First Great Western declined an option to continue the Greater Western passenger franchise (of which services at Severn Beach are a part) beyond 2013, citing a desire for a longer-term contract due to the impending upgrade to the Great Western Main Line.[4] The franchise was put out to tender,[5][6][7] but the process was halted and later scrapped due to the fallout from the collapse of the InterCity West Coast franchise competition.[8] A two-year franchise extension until September 2015 was agreed in October 2013,[9][10] and subsequently extended until March 2019.[11][12][13]

With the coming upgrade to the Great Western Main Line, the main line from London to Bristol is due to be electrified by 2016.[14] However, the electrification will not extend beyond the main lines, so Severn Beach will continue to be served by diesel trains.[15] Stephen Williams, MP for Bristol West, questioned whether electrification could continue to Clifton Down. Then-Secretary of State for Transport Philip Hammond replied that it would have to be looked at in the future.[16] The group Friends of Suburban Bristol Railways supports the electrification of the entire Severn Beach Line.[17]

Improved services at Severn Beach are called for as part of the Greater Bristol Metro scheme, a rail transport plan which aims to enhance transport capacity in the Bristol area.[18][19] There is an aspiration for half-hourly services, however due to the large sections of the Severn Beach Line which are single-track and to the congested main line from Temple Meads, such frequency is not currently feasible.[20][21] The scheme was given the go-ahead in July 2012 as part of the City Deal, whereby local councils would be given greater control over money by the government.[22]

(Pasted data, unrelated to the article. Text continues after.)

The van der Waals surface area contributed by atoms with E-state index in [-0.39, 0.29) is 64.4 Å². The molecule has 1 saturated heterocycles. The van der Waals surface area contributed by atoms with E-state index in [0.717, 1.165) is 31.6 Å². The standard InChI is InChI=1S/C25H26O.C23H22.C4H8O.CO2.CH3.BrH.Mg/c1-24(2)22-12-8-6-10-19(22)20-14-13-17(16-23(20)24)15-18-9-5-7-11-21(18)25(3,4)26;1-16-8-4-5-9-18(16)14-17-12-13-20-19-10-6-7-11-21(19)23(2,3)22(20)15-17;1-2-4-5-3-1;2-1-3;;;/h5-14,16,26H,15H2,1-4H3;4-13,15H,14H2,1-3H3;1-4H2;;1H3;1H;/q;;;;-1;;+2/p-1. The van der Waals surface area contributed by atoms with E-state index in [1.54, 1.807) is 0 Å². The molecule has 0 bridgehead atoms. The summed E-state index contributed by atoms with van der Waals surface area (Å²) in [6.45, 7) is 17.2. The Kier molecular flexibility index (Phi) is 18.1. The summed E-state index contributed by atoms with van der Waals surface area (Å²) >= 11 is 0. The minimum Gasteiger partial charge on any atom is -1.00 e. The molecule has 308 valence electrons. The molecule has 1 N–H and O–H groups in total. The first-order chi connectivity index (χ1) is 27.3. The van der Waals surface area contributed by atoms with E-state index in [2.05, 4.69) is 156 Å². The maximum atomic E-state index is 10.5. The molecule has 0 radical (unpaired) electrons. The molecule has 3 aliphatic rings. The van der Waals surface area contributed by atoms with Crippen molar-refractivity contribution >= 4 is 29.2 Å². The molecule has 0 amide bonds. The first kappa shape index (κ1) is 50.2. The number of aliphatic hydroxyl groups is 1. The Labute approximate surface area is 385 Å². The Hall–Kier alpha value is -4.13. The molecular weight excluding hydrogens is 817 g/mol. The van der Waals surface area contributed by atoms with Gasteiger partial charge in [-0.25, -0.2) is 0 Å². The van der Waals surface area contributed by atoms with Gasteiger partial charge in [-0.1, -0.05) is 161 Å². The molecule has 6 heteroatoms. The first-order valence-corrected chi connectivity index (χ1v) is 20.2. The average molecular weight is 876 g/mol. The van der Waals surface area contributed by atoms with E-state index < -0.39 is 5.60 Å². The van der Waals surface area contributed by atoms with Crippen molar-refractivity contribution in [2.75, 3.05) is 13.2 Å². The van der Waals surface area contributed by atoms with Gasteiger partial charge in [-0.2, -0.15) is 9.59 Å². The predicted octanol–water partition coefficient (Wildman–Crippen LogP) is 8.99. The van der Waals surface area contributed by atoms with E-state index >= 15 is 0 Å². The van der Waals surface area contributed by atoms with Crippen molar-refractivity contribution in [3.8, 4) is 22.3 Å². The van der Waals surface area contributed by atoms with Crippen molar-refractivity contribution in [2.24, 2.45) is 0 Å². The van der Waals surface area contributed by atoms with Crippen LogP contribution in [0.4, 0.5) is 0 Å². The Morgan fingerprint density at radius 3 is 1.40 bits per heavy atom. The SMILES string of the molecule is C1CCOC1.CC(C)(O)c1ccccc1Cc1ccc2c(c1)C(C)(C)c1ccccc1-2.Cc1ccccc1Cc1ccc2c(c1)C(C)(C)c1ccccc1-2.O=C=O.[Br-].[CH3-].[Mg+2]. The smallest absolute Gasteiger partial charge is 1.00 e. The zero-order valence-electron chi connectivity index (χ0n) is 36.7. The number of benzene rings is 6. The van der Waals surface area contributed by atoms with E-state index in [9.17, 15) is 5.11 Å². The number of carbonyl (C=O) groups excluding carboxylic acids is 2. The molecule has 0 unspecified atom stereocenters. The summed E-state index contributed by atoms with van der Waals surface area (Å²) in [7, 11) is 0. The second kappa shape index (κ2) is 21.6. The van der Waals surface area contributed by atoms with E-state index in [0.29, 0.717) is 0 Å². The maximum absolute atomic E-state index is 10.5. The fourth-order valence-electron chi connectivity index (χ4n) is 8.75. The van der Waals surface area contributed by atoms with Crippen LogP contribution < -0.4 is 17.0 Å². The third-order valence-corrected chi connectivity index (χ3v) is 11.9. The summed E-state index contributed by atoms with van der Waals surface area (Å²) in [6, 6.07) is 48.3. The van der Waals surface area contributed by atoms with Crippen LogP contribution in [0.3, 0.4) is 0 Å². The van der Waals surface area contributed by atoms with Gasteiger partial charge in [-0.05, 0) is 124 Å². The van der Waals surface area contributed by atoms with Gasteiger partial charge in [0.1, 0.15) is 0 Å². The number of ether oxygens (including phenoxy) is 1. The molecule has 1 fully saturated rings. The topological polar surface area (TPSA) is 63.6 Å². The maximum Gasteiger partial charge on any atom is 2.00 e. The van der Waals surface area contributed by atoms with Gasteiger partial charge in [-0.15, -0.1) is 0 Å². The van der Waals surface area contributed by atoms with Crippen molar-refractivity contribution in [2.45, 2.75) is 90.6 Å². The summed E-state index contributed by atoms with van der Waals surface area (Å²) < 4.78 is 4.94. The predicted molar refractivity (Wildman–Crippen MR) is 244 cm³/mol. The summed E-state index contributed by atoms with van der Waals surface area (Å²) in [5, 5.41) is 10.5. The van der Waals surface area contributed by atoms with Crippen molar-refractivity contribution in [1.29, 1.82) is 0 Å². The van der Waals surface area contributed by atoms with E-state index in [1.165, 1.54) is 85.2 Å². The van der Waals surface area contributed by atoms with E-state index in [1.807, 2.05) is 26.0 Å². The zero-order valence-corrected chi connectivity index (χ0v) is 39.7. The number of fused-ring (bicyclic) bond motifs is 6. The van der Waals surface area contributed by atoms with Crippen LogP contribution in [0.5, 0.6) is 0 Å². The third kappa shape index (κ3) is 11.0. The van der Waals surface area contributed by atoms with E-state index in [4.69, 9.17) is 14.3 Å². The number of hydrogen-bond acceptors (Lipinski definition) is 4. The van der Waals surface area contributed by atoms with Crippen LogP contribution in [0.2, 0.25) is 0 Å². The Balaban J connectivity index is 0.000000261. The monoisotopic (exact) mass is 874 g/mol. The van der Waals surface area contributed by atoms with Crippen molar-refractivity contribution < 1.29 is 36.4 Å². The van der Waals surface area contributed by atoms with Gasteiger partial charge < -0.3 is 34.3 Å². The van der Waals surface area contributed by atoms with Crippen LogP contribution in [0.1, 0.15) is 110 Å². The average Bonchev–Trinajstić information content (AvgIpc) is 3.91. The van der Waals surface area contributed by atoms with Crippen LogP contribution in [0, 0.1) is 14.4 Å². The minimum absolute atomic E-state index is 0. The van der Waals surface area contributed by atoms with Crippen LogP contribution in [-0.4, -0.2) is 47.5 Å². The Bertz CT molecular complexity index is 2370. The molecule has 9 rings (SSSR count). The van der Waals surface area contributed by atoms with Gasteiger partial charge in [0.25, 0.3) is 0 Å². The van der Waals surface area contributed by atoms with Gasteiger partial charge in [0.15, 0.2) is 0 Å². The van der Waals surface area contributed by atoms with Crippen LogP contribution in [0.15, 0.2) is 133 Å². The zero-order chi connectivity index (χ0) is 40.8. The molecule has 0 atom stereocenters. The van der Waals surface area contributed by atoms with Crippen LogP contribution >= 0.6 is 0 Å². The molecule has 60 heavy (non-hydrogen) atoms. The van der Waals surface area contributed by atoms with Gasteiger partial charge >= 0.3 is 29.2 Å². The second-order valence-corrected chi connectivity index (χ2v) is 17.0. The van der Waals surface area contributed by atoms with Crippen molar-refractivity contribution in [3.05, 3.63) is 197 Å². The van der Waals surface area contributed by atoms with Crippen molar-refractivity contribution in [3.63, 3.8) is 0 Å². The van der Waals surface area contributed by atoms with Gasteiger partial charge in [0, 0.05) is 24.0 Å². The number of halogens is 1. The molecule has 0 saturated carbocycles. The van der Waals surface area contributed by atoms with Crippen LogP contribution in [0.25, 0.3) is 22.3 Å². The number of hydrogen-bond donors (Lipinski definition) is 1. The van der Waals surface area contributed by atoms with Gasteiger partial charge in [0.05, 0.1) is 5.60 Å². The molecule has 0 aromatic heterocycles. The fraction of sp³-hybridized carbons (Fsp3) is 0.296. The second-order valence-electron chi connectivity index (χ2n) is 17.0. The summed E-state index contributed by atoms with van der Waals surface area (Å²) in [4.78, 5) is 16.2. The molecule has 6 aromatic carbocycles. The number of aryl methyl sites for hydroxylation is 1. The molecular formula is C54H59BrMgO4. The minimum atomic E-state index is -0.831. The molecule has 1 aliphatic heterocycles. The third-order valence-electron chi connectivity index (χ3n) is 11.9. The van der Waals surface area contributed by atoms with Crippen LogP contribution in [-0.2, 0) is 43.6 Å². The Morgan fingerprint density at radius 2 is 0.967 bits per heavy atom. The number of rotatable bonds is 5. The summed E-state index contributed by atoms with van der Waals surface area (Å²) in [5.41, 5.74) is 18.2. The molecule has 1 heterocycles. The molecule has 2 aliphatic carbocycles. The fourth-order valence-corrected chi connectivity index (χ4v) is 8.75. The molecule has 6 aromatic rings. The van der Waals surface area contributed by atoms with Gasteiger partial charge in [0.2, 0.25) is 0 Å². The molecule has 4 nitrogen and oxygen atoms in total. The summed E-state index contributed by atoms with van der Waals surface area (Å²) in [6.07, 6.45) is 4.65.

References[edit]

  1. ^ a b c d e f g h Oakley, Mike (2003). Gloucestershire Railway Stations. The Dovecote Press. pp. 118–120. ISBN 1-904349-24-2. 
  2. ^ a b History of the Severn Beach Line
  3. ^ GB National Rail Timetable 2013, Table 133 - 20 May to 6 December 2013Network Rail; retrieved 2013-09-27
  4. ^ "First Great Western bids for longer rail franchise deal". BBC News. 11 May 2011. Retrieved 27 April 2012. 
  5. ^ Haigh, Philip (18 April 2012). "First leads a field of seven bidding for rail franchises". RAIL magazine (Peterborough: Bauer Media) (694): 8–9. 
  6. ^ "Great Western franchise to be extended". Railnews. 19 July 2012. Retrieved 19 July 2012. 
  7. ^ "New Great Western franchise to deliver new express trains" (Press release). Department for Transport. 27 July 2012. Retrieved 29 July 2012. 
  8. ^ "Great Western London to south Wales rail contest scrapped". BBC News (BBC). 31 January 2013. Retrieved 31 January 2013. 
  9. ^ "First celebrates last-minute Great Western deal". Railnews. 3 October 2013. Retrieved 4 October 2013. 
  10. ^ "First Great Western retains Wales and west rail franchise". BBC News (BBC). 3 October 2013. Retrieved 4 October 2013. 
  11. ^ "First Great Western offered new franchise deal". BBC News (BBC). 10 October 2014. Retrieved 10 October 2014. 
  12. ^ "FirstGroup wins Great Western contract extension". The Guardian (Guardian Media Group). 10 October 2014. Retrieved 10 October 2014. 
  13. ^ "Updated franchise schedule signals GW extension". Railnews. 10 October 2014. Retrieved 10 October 2014. 
  14. ^ "Modernising the Great Western". Network Rail. Retrieved 9 June 2012. 
  15. ^ "Bristol to London line to be electrified". This is Bristol (Northcliffe Media). 23 July 2009. Retrieved 5 April 2012. 
  16. ^ "Benefits of Bristol to London high-speed rail link 'must go beyond just mainline'". This Is Bristol (Northcliffe Media). 3 March 2011. Retrieved 5 April 2012. 
  17. ^ "FoSBR Newsletter" (78). Friends of Suburban Bristol Railways. Autumn 2011. Retrieved 9 April 2012. 
  18. ^ White, James (13 March 2009). "Item 04: Greater Bristol Metro". West of England Partnership. Retrieved 28 December 2011. 
  19. ^ "Campaign for trains from Bristol Temple Meads every half hour". This is Bristol (Northcliffe Media). 17 January 2012. Retrieved 19 January 2012. 
  20. ^ "Transport Minister hears calls for better Bristol train service". This is Bristol. Northcliffe Media. 17 October 2009. Retrieved 14 April 2012. 
  21. ^ "Our Case". Friends of Suburban Bristol Railways. Retrieved 15 April 2012. 
  22. ^ Ribbeck, Michael (6 July 2012). "£100 million Bristol Metro train network by 2016". The Post, Bristol (Northcliffe Media). Retrieved 6 July 2012.